The thing is though, trainers do not make a lovely "crash" when you stand to attention. You make that loud crashing noise by lifting the knee up high and ramming the foot down into the ground, rather than simply dragging it across the tarmac from the "at ease" position. I spent an awful lot of time ramming one foot into the tarmac, as we practiced whalloping the parade ground with our boots. When a company comes to attention, it should do so with a single loud "crack", and that crack should be audible from one end of the parade ground to the other. You don't need hobnails on your boots to achieve the affect - you just need to get that knee up high and ram it down hard.

We spent an awful lot of time trying to polish and soften our boots. Just as I was preparing to leave in 1991, the army started issuing lovely soft brown boots to replace the old black boot. I never got a pair (the reserves being at the back of the queue, and our regiment at the back of the reserves queue), but someone in the army had finally figured out that we'd be a bit more effective with a modern comfortable boot.

Some tried soaking the boots in a bucket of water overnight, then wearing the wet boot in order to make it mould to the foot. Others swore that urine was the best softening agent, so they urinated in their boots at every opportunity (and yes, the smell is something to behold). The more refined believed that using the right boot polish could make a difference, and they were madly protective of their semi-liquid pots of polish. People would do anything to end up with a comfortable boot.

But no matter how the smelt or how comfortable they were, they had to shine. Much time was spent every morning and evening trying to get the toecap to glisten. Woe betide anyone who accidently trod on the gleaming toecap of someone else - punches might be thrown if a dusty footprint resulted. There are two ways to get a gleaming toecap. One is to have the cap professionally buffed and then varnished, but you can't get that done whilst in camp. Therefore we had to rely on the old method of spit and polish.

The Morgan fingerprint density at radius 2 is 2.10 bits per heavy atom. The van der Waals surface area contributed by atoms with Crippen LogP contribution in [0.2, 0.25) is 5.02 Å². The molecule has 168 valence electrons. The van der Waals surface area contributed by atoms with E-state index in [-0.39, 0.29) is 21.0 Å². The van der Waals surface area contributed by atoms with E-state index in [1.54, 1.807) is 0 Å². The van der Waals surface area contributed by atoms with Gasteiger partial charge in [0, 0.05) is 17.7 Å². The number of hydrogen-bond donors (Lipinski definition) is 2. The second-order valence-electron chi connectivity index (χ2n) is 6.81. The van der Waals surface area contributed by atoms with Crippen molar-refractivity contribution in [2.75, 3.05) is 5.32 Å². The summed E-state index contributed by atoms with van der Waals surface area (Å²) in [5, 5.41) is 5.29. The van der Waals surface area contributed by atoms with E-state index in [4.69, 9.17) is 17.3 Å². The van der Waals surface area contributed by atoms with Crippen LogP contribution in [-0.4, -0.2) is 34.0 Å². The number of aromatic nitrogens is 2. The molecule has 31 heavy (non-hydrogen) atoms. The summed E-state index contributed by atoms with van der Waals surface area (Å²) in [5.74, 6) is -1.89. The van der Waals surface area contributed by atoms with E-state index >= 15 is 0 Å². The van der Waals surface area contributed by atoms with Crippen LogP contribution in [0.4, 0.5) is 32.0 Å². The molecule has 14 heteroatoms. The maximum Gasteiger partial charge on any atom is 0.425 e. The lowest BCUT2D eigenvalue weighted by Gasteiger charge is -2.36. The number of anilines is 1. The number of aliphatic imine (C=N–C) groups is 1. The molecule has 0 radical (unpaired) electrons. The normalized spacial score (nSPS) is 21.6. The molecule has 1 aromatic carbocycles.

Yes, spit and polish. I don't know how spit and polish combine to produce a gleaming shine, but they do, and we did it an awful lot. We had no access to a radio or TV or newspapers, let alone the internet or an X-box. All our free time, of which there was not an awful lot, was spent cleaning, polishing and ironing.

Was it a waste of time?

No. Partly because it kept us busy, and as the old saying goes, idle hands make for the devil's work. And partly because it gave us pride in our appearance. A good soldier is a proud soldier - even being a bit cocky is not a bad thing. There is nothing worse than a soldier who is a bag of shit, and that was an expression that I heard an awful lot during my time in the reserves. Looking like a bag of shit was a no-no, and one way to overcome that was to be starched, ironed and polished.

So we polished like demons. The four of us would sit around in a circle in our room, somewhat like our grannies did when they were sewing I guess, and we polished and polished and polished. We might share a single tin of polish, which we would all dip from with our fingers or polishing cloths, and we'd polish and gossip and yarn and we got to know each other a little better. If we weren't polishing our boots, we were sewing our uniforms (taking them in here or there) or cleaning our rifles or polishing our brass. Yes, we had a few brass buckles on our belts, and we had to polish the belts with boot polish and then polish the brass as well. Even the hardest worked cleaning lady would not polish as much in a year as we did in those two weeks.